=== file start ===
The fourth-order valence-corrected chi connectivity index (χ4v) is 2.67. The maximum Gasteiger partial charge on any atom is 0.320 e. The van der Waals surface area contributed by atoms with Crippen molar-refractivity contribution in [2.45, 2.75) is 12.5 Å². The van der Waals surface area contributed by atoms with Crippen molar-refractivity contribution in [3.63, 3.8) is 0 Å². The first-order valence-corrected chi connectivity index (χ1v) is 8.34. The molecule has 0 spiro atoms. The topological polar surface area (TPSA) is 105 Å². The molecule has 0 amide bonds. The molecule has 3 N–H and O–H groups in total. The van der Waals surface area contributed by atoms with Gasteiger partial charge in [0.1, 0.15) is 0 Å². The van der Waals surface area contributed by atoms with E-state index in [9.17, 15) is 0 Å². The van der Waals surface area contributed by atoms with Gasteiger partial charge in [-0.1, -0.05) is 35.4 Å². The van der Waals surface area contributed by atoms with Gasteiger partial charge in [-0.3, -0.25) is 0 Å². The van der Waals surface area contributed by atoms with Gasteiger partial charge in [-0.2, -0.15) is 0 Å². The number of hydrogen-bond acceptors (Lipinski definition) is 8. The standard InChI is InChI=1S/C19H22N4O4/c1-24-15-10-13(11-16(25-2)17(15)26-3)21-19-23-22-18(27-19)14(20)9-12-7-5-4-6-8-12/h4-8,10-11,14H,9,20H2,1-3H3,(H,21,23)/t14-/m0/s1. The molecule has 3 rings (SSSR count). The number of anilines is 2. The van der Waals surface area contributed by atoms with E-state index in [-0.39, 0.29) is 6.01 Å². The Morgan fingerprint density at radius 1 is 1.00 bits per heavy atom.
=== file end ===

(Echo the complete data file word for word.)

The fourth-order valence-corrected chi connectivity index (χ4v) is 2.67. The maximum Gasteiger partial charge on any atom is 0.320 e. The van der Waals surface area contributed by atoms with Crippen molar-refractivity contribution in [2.45, 2.75) is 12.5 Å². The van der Waals surface area contributed by atoms with Crippen molar-refractivity contribution in [3.63, 3.8) is 0 Å². The first-order valence-corrected chi connectivity index (χ1v) is 8.34. The molecule has 0 spiro atoms. The topological polar surface area (TPSA) is 105 Å². The molecule has 0 amide bonds. The molecule has 3 N–H and O–H groups in total. The van der Waals surface area contributed by atoms with Gasteiger partial charge in [0.1, 0.15) is 0 Å². The van der Waals surface area contributed by atoms with E-state index in [9.17, 15) is 0 Å². The van der Waals surface area contributed by atoms with Gasteiger partial charge in [-0.1, -0.05) is 35.4 Å². The van der Waals surface area contributed by atoms with Gasteiger partial charge in [-0.3, -0.25) is 0 Å². The van der Waals surface area contributed by atoms with Gasteiger partial charge in [-0.2, -0.15) is 0 Å². The number of hydrogen-bond acceptors (Lipinski definition) is 8. The standard InChI is InChI=1S/C19H22N4O4/c1-24-15-10-13(11-16(25-2)17(15)26-3)21-19-23-22-18(27-19)14(20)9-12-7-5-4-6-8-12/h4-8,10-11,14H,9,20H2,1-3H3,(H,21,23)/t14-/m0/s1. The molecule has 3 rings (SSSR count). The number of anilines is 2. The van der Waals surface area contributed by atoms with E-state index in [-0.39, 0.29) is 6.01 Å². The Morgan fingerprint density at radius 1 is 1.00 bits per heavy atom.